Arrogance of the Times
And with many other words he earnestly testified and exhorted, saying, “Be saved from this perverse generation.”
(Acts 2:40 MKJV)
Peter understood all too well. During that first sermon on the streets of Jerusalem after Pentecost, he warned his fellow Jews to flee the wrath of God resting upon this entire realm of existence — the apparent obvious meaning in the context of a Hebrew statement translated into Greek (houtos genea), then English, as “this age” or “this generation”.
If you travel to Mosul, on the Upper Tigris River in Iraq, you’ll find on the eastern bank the ruins of ancient Nineveh. This ancient city’s founding recedes into the murky depths of times so ancient we have scant records. Scripture itself refers to it as built by Nimrod, the otherwise pre-historic builder of the Tower of Babel. We have no trouble matching Nineveh’s cultural earmarks with Nimrod’s preeminence as a human predator. The city was known for glorifying the most depraved murderous instincts. During the time it was the capital of Ancient Assyria, it was said the city walls were wide enough for four chariots abreast. Yet it was destroyed in a single night, when a flash flood washed away the sandstone gates, leaving the city open during a drunken feast.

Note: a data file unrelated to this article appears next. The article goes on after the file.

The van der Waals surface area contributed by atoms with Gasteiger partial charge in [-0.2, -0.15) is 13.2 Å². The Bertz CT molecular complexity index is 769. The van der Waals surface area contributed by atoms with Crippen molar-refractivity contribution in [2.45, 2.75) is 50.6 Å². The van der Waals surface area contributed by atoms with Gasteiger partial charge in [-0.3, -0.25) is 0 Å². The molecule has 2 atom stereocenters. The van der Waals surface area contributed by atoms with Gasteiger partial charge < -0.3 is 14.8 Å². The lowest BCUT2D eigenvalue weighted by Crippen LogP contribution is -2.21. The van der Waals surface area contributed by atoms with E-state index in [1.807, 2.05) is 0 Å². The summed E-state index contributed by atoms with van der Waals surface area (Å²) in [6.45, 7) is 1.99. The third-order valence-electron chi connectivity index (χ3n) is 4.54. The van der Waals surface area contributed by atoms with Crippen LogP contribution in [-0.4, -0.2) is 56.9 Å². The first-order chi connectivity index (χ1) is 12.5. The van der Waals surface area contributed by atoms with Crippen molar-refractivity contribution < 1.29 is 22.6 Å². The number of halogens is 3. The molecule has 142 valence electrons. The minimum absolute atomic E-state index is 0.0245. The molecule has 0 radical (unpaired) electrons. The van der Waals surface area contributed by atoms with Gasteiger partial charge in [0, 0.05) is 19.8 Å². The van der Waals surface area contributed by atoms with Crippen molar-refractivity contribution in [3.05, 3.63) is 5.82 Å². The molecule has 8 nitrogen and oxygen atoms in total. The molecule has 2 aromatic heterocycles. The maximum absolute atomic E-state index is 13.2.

That was about 612 BC. Just a few centuries later, Alexander the Great never realized he fought a battle over the ruins of that great city, because the city had disappeared under the sands so quickly. Indeed, until relatively recent times, Nineveh was considered a myth. Then someone figured out the mounds and ridges were too orderly and began poking in the dust to discover artifacts of the ancient city, with a wealth of inscribed materials attesting to the ancient fame. They even found the imperial library of clay tablets.
We look back at the ancient literature, what we have of it, and marvel at how they thought simple mathematics was magic. Precious few in a rarefied priesthood were permitted to review the likes of what passed for ancient Geometry and Algebra. Because of such things, we tend to think we are so very much smarter than they. We call things myths until someone stumbles across the archaeological evidence for it, then we act like we knew it all along, when we don’t simply discount the whole thing as forgery or fraud.
Jesus, then Peter, faced the same arrogance from their contemporaries. Oh, but we know so much more today than they did then! Surely their understanding of things was so deeply flawed, no?
A simple, rather low-level counter example is Game. We know it’s reality; it’s too reliable and accurate despite completely contradicting modern cultural biases. Yet Game is in the Bible. The Laws of Moses offer a counter, clearly understanding many of the human flaws which Game points out as fact. So Game is simply rediscovering the ancient ways going all the way back to Genesis.
It’s not the ignorance which destroyed Ancient Nineveh, but the arrogance. Our turn is next.